It’s a competitive world. In recognition of this, employers frequently attempt to protect themselves against their competitors through the use of non-solicitation and non-competition covenants.
A Cautionary Tale
A recent Ontario Court of Appeal decision – H.L. Staebler Company Ltd. v. Allan – serves to clarify the law.
In the Staebler case, two employees with written non-competition covenants resigned their employment and began selling commercial insurance for a competitor of Staebler. Within two weeks of their departure, approximately 120 clients moved their business from Staebler to Staebler’s competitor. Not surprisingly, Staebler brought an action. The non-competition covenant that was the focus of the litigation stated: “In the event of termination of your employment with the Company, you undertake that you will not, for a period of 2 consecutive years following said termination, conduct business with any clients or customers of H.L. Staebler Company Limited that were handled or serviced by you at the date of your termination.”
At trial, the presiding Judge found that the non-competition covenant was enforceable and awarded Staebler $2,000,000 in damages. The Court of Appeal disagreed with the trial judge’s decision. It proceeded to overturn the trial judge’s decision. In doing so, the Court of Appeal held that restrictive covenants will be enforceable only if the covenants are appropriate to the specific situation in question, and only if their reach is both reasonable and clearly defined.
Despite the fact that the covenant was limited to conducting business with clients or customers, the Court of Appeal found that the covenant was a non-competition covenant, as opposed to a nonsolicitation agreement. The non-competition covenant was held to be unreasonable for two reasons:
(1) The covenant was too wide in scope. The clause contained no geographic limit on the activities it sought to limit. The former employees of Staebler, if held to the covenant, would have been restrained from doing business with former clients of Staebler “even if they relocated to the far reaches of Ontario, or for that matter, elsewhere in Canada”; and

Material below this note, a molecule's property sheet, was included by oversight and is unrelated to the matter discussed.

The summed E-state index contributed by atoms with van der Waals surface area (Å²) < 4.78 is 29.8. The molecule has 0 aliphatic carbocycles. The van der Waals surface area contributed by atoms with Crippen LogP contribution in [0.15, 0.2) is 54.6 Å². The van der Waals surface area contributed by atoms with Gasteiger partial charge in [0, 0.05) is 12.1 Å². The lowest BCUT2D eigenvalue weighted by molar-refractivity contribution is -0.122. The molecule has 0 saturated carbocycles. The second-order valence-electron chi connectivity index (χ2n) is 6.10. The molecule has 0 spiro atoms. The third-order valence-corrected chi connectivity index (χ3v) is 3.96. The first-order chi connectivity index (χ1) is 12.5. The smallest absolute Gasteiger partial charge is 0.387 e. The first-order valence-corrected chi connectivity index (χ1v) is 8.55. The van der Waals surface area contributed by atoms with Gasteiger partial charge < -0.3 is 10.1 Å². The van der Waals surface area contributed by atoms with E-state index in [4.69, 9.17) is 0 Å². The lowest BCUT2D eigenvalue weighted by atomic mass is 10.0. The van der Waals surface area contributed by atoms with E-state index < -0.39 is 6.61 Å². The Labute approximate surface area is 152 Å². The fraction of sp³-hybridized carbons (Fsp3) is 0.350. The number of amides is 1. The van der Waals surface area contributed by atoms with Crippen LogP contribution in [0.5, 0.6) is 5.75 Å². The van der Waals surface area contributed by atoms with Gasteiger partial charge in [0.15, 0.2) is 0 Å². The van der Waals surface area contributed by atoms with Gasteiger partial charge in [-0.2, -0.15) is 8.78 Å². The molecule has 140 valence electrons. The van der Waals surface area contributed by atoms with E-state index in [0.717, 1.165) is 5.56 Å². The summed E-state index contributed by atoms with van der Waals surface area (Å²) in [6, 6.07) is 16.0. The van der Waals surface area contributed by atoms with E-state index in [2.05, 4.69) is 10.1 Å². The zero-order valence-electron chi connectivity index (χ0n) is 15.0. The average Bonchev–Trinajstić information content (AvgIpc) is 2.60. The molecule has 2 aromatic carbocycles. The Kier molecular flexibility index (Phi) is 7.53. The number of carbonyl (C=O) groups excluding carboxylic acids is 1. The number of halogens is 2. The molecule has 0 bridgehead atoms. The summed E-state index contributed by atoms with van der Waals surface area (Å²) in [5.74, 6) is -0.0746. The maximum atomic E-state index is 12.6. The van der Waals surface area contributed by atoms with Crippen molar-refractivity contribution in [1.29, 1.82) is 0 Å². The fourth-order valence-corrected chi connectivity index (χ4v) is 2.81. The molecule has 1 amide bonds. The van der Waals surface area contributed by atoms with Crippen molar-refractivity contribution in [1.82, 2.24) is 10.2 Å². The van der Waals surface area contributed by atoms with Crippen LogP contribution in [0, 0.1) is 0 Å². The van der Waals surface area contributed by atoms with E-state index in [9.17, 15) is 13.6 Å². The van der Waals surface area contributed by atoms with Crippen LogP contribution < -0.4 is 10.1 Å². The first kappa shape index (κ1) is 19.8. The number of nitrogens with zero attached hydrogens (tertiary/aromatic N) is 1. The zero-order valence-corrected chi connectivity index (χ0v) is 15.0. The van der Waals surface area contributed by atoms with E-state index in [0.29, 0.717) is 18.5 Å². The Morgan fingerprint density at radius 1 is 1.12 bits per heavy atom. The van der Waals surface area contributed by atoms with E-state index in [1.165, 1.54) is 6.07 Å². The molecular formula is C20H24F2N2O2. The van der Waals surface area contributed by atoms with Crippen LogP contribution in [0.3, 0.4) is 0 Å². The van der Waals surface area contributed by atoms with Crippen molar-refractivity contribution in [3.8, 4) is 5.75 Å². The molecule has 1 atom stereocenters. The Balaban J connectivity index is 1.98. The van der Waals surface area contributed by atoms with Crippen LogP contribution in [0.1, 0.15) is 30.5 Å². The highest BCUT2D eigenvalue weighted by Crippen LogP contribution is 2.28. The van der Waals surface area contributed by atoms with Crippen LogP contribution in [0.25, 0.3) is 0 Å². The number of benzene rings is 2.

(2) There was no limit on the type of business restricted by the non-competition covenant. The covenant did not restrict the type of business that could be done, including work that in no way competed with Staebler.
Placing Limits On Freedom
In part, the Court’s decision was likely motivated by the fact that non-competition clauses run contrary to the public interest in free and open competition. Conversely, courts are reluctant to restrict the right of employers and employees to freely enter into contracts.
Generally speaking, a restrictive covenant is enforceable only if it is reasonable between the parties and consistent with the public interest. In determining “reasonableness”, the Court will consider the overall assessment of the clause, the agreement within which the clause is found, and the surrounding circumstances. Three additional factors will also be included, as follows:
1) Whether the employer has a proprietary interest that is entitled to protection;
2) Whether the time period or the geographical location that the restrictive covenant covers is too extensive; and
3) Whether the restrictive covenant is unenforceable because it is against competition generally and is not limited to prohibiting solicitation of clients of the former employer.
Non-Solicitation Vs. Non-Competition
A non-solicitation clause is normally sufficient to protect an employer’s interest. Our courts will generally not enforce a noncompetition clause if a non-solicitation clause would have provided the employer with adequate protection.
The use of a non-competition clause is warranted only in exceptional circumstances. Those circumstances might include those in which an owner of a company sells his or her interest to a purchaser. Thus, in conventional employment relationships, a non-solicitation clause is more likely to be held reasonable than a non-competition covenant.
In order to ensure the enforceability of a restrictive covenant, it must be drafted with care and specificity. It must also reflect not only the interest of the workplace parties, but the public interest as well. Most significantly, any failure on an employer’s part to minimize the scope of the restrictions imposed by a restrictive covenant will almost certainly render the covenant unenforceable. During these difficult and precarious economic times, employers cannot afford to overlook the important role of restrictive covenants – and how they can work to help protect their business interests.